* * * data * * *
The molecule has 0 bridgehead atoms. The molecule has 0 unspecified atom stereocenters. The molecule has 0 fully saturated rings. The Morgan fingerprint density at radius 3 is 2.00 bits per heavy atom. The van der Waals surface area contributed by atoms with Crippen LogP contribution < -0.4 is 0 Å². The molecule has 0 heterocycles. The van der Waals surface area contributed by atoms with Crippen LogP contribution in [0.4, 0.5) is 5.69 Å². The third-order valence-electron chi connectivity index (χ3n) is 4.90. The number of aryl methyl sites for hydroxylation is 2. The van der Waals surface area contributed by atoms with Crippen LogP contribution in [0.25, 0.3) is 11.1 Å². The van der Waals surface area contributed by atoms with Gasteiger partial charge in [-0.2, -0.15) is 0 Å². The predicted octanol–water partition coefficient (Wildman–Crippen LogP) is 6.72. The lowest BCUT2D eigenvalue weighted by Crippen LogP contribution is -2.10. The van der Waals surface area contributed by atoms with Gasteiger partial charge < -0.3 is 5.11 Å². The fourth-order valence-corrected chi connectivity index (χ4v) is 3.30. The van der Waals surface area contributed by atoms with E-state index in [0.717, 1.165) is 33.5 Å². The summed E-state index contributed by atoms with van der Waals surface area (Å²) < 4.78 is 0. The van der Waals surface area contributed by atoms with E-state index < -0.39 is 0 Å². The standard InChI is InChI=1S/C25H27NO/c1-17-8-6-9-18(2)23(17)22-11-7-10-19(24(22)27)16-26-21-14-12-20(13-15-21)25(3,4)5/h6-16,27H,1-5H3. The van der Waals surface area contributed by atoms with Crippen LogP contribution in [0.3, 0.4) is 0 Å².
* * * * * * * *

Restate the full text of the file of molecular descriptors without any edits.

The molecule has 0 bridgehead atoms. The molecule has 0 unspecified atom stereocenters. The molecule has 0 fully saturated rings. The Morgan fingerprint density at radius 3 is 2.00 bits per heavy atom. The van der Waals surface area contributed by atoms with Crippen LogP contribution < -0.4 is 0 Å². The molecule has 0 heterocycles. The van der Waals surface area contributed by atoms with Crippen LogP contribution in [0.4, 0.5) is 5.69 Å². The third-order valence-electron chi connectivity index (χ3n) is 4.90. The number of aryl methyl sites for hydroxylation is 2. The van der Waals surface area contributed by atoms with Crippen LogP contribution in [0.25, 0.3) is 11.1 Å². The van der Waals surface area contributed by atoms with Gasteiger partial charge in [-0.2, -0.15) is 0 Å². The predicted octanol–water partition coefficient (Wildman–Crippen LogP) is 6.72. The lowest BCUT2D eigenvalue weighted by Crippen LogP contribution is -2.10. The van der Waals surface area contributed by atoms with Gasteiger partial charge < -0.3 is 5.11 Å². The fourth-order valence-corrected chi connectivity index (χ4v) is 3.30. The van der Waals surface area contributed by atoms with E-state index in [0.717, 1.165) is 33.5 Å². The summed E-state index contributed by atoms with van der Waals surface area (Å²) < 4.78 is 0. The van der Waals surface area contributed by atoms with E-state index < -0.39 is 0 Å². The standard InChI is InChI=1S/C25H27NO/c1-17-8-6-9-18(2)23(17)22-11-7-10-19(24(22)27)16-26-21-14-12-20(13-15-21)25(3,4)5/h6-16,27H,1-5H3. The van der Waals surface area contributed by atoms with Crippen LogP contribution in [0.3, 0.4) is 0 Å².